Using examples from the United States—Mexico border, Central America, and South America, this book argues that forced migration is not a spontaneous phenomenon, but rather a product of necropolitical strategies designed to depopulate resource rich countries or regions. Estevez merges necropolitical analysis with postcolonial migration and offers a new framework to study the set of policies, laws, institutions, and political discourses producing a profit in a legal context in which habitat devastation is legal, but mobility is a crime. Violence, deprivation of food or water, environmental contamination, and rights exclusion are some of the tactics used in extractivist capitalism. Private and state actors alike, use necropower, both its first and third world versions, to make people, living and dead, a commodity.
Ariadna Estévez is tenured research professor of international relations at the Centre for Research on North America at the National Autonomous University of Mexico.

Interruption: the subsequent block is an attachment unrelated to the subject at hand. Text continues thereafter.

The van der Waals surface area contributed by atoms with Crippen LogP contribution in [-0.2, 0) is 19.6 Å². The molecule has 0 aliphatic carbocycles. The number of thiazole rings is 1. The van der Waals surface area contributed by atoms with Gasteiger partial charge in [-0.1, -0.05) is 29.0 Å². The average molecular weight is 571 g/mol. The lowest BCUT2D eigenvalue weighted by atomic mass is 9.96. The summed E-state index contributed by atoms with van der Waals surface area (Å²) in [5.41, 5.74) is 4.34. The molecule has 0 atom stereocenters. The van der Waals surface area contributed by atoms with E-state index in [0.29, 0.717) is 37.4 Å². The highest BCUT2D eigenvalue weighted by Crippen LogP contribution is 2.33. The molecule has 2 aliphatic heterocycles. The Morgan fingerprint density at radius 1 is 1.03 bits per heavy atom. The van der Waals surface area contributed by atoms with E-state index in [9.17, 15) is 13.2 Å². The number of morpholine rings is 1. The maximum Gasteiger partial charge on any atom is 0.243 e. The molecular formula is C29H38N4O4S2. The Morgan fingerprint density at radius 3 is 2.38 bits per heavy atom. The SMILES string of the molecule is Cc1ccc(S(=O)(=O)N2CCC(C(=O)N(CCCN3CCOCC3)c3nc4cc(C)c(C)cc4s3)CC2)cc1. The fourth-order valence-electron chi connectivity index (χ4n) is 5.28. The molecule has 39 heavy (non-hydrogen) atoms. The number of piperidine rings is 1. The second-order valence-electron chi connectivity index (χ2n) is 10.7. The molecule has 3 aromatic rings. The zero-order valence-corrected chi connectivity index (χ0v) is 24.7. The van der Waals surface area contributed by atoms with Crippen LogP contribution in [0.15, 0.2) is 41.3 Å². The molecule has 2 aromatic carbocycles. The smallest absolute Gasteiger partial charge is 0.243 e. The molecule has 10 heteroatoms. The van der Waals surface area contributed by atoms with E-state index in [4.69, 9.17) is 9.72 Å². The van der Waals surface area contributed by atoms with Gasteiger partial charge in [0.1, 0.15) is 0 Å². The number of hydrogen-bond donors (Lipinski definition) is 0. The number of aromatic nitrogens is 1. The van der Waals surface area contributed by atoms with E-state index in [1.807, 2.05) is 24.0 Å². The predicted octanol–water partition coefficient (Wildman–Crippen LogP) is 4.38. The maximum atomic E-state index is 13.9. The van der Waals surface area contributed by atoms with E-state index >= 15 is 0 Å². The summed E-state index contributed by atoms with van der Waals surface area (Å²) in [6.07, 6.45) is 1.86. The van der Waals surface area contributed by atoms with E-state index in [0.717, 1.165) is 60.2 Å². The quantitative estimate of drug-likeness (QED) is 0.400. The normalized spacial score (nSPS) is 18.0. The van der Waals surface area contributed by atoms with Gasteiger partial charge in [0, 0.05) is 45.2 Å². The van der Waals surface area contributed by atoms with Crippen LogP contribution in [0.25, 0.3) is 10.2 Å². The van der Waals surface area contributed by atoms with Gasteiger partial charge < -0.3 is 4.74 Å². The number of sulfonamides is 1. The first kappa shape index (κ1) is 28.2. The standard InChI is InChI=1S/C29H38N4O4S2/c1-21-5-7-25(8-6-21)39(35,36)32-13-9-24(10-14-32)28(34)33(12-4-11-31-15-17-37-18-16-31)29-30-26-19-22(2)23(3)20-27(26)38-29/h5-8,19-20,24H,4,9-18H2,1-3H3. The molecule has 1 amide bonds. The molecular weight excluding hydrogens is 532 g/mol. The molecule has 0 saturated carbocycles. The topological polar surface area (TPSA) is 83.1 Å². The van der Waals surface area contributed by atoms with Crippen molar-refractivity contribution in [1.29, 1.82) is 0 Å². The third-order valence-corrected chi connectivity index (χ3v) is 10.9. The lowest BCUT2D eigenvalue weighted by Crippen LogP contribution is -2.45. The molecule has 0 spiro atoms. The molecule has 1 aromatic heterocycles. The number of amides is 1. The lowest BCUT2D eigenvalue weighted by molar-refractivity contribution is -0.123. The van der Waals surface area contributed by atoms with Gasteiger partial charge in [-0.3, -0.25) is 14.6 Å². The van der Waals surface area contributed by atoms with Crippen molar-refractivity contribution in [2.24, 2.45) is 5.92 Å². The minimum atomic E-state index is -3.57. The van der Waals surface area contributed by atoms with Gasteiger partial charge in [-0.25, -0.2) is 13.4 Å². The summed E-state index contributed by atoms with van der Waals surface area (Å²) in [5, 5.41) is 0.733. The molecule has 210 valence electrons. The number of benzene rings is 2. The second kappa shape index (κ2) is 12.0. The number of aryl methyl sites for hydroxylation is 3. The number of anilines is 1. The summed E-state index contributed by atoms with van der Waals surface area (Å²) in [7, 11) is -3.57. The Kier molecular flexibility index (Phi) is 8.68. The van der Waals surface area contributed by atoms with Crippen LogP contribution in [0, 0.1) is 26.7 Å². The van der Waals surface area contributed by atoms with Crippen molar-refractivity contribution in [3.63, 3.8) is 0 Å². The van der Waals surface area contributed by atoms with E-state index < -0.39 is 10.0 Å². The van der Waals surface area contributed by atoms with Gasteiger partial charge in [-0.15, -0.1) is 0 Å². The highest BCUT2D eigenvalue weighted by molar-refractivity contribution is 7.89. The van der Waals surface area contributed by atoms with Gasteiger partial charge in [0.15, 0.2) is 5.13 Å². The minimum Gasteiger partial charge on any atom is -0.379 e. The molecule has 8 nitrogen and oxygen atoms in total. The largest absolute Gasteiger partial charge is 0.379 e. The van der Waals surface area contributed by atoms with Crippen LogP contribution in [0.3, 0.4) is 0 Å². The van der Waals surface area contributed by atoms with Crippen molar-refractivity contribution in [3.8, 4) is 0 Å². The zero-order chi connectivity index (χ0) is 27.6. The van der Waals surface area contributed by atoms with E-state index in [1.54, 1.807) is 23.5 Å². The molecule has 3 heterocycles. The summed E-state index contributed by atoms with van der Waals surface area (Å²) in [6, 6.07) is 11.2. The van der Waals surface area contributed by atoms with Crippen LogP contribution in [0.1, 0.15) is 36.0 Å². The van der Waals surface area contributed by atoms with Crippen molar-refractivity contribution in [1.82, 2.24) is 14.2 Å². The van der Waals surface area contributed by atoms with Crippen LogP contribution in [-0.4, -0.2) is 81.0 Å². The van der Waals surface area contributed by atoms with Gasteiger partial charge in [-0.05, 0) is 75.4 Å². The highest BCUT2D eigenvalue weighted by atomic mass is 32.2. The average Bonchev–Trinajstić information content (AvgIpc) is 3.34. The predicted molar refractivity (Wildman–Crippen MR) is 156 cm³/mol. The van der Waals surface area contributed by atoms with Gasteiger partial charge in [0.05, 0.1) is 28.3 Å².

Chapter 1. Forced Migration as a Process of Necropolitical Production and Management
Chapter 2. Producing Forced Migration
Chapter 3. From the Asylum Seeker to the Forced Migrant
Chapter 4. Managing Forced Migration
Conclusion: A Theorization of Forced Migration in the Necropolitical Era (Plus COVID-19)
Bold and insightful, this book provides a rich conceptual framework by which to study forced migration. Drawing on postcolonial scholarship and Third World Approaches to International Law (TWAIL), Estévez examines in impressive detail the necropolitical production and management of forced migration across Mexico, Latin American and the US. She highlights the importance of analysing the colonality of asylum in relation to processes of forced depopulation and lucrative death, to make a powerful argument about the structural and legal violence that constitutes forced migrants as disposable subjects. Ambitious in scope yet sensitive to lived experiences, this is a must read for scholars of migration as well as for critical thinkers at large.